I Want To Have My Cake AND Eat It Too

cake, polyamory, monogamy, nonmonogamy, partners, sex, dating, jealousy, possessiveness

Why is a bad thing to want to have your cake and eat it too?  Isn’t that a pretty awesome concept? And, yet, that phrase is said with such disdain.  Polyamory seems to be the ‘have your cake and eat it too’ of the sex world and I think these folks are on to something.

For some reason, society has decided that monogamy is the way to go.  Once sex is involved you are supposed to limit yourself to one partner.  I’m ready to challenge that:

  1. Love and desire are not limited resources.  They do not need to be approached from a scarcity mindset.  Time and energy, on the other hand, are limited and everyone should ideally be communicating with their partner(s) about whether their attention needs are being met.
  2. Sex is beautiful thing to share with others.  I’ve heard “if the sex was good enough you wouldn’t want to go elsewhere” and I think that’s crap.  We don’t have one great friend and tell ourselves that we don’t need any other friends because their friendship is good enough not to look elsewhere.  People meet different needs in us and draw out different aspects of ourselves.  Body safety is a real concern and, again, it’s where clear communication and safe sex practices are critical.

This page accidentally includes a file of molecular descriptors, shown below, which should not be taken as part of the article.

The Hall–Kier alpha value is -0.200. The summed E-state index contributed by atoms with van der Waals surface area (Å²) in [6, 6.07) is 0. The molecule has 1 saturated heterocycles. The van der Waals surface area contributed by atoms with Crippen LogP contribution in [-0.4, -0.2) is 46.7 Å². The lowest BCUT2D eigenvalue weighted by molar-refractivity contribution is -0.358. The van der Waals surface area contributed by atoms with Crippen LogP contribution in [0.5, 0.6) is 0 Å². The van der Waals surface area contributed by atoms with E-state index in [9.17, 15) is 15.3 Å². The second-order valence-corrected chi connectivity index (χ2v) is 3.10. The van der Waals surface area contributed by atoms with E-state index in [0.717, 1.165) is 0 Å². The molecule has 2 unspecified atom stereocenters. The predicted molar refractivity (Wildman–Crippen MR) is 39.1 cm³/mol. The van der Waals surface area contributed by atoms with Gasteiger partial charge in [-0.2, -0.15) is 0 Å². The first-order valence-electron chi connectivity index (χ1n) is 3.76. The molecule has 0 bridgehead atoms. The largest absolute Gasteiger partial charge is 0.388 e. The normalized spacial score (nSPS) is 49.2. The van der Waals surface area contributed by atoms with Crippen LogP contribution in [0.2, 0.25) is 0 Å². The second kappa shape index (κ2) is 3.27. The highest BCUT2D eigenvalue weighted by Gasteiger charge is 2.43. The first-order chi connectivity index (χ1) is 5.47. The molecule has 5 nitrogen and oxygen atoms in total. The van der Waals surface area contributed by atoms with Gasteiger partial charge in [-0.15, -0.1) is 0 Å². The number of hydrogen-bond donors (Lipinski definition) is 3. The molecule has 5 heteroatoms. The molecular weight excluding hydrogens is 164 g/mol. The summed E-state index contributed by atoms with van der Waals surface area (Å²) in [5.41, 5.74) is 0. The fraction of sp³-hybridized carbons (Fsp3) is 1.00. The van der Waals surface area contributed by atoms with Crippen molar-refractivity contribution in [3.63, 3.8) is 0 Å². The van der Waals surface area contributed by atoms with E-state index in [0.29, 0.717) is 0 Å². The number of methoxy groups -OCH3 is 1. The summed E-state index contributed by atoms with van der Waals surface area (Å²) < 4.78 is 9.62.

3. Jealousy and possessiveness are not signs of love.  They are signs of insecurity and the desire to control someone else’s body and experiences.  If a partner is not with me, why would it matter if they are off having sex with someone else or if they are off grocery shopping?  His/her want to connect sexually and emotionally with someone else in no way takes away from his/her feelings towards me.  I understand feeling hurt when someone chooses to spend time with another over spending time with me.  I’ve had to process that before, but I know their choice does not diminish my greatness.  I may be cheesecake and they are in the mood for german chocolate.  I can never be german chocolate, but I can find partners who often crave cheesecake.
  4. Trying to be someone’s everything is too much pressure.  No one can meet all the needs of another.  That is codependency at it’s most toxic.  We should rely on a wider network to love each other: emotionally and physically.

There have been casualties from my choice to be non-monogamous.  Kind, sweet, sexy, and wonderful men have decided they can’t be in my life and share me with others.  I pride myself on being upfront with my choices, doing my best to never lead someone one, and respecting the choices and boundaries of the people in my life.  But, it’s sad.  I want my cake.  And, I want to eat a lot of cake.  And, I want a lot of different flavors and varieties of cake.

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